Unfortunately, their search for land for expansion created ongoing conflicts with the Apache, Comanche, and Ute tribes; it coincided with the arrival of the Spanish in the 1600s; and in the 1800s, clashed with the Anglo-European settlers and their beliefs in Manifest Destiny, the belief that a "dominant culture had the God-given right to spread across a continent, regardless of any preceding culture."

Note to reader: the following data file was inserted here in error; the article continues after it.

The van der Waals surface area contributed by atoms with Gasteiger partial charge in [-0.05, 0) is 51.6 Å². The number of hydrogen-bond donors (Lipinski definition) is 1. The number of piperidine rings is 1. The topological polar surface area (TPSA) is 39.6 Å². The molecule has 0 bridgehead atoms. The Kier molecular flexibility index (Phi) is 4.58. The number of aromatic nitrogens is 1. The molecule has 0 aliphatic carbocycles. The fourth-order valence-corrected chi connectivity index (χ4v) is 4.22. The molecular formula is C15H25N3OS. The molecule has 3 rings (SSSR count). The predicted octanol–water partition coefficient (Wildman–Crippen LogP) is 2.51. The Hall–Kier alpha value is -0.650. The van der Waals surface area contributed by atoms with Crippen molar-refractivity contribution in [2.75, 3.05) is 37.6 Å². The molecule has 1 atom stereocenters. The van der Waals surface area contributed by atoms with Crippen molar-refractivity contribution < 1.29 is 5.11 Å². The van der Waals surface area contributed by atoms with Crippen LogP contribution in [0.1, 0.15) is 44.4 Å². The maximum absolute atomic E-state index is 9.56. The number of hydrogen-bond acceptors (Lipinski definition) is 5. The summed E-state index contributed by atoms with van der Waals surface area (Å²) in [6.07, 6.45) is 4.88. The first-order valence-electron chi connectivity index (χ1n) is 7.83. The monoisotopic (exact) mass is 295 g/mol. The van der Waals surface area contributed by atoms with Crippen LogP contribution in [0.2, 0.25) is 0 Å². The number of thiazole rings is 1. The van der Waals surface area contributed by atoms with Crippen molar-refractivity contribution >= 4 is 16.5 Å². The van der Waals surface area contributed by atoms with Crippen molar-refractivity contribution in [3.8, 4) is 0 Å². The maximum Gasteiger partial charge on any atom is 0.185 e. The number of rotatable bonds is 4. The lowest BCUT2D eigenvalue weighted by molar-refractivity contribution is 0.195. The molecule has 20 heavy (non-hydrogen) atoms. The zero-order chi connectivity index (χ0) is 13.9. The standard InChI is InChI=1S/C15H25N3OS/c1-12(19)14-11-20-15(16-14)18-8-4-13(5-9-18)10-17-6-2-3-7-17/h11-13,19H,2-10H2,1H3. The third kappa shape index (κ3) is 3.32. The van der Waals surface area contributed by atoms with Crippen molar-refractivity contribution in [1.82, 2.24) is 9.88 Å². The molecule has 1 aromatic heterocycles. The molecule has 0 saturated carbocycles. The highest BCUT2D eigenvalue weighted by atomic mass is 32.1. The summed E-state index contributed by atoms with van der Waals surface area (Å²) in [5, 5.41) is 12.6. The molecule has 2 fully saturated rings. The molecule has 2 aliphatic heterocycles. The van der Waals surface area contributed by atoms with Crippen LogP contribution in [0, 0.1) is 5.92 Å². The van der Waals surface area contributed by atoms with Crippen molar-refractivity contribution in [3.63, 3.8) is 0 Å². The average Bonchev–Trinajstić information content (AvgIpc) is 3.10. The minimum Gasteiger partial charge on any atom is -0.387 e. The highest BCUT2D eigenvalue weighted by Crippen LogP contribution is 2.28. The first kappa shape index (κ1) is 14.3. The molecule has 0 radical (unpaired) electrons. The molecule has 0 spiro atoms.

Once they arrived at the Bosque Redondo, the Navajo were forced to dig 30 miles of irrigation ditches, plow and plant 2000 acres with corn, then watch helplessly as cutworms and flooding destroyed their crops. They walked 12 miles to gather mesquite for firewood and carried it on their backs. While they were gone, their enemies, the Mescelaro Apache, would raid their camps and steal the few blankets and clothing they had left. Meanwhile, the Spanish, Mexicans, and white settlers stole their land back home with the approving nod of the U.S. Government.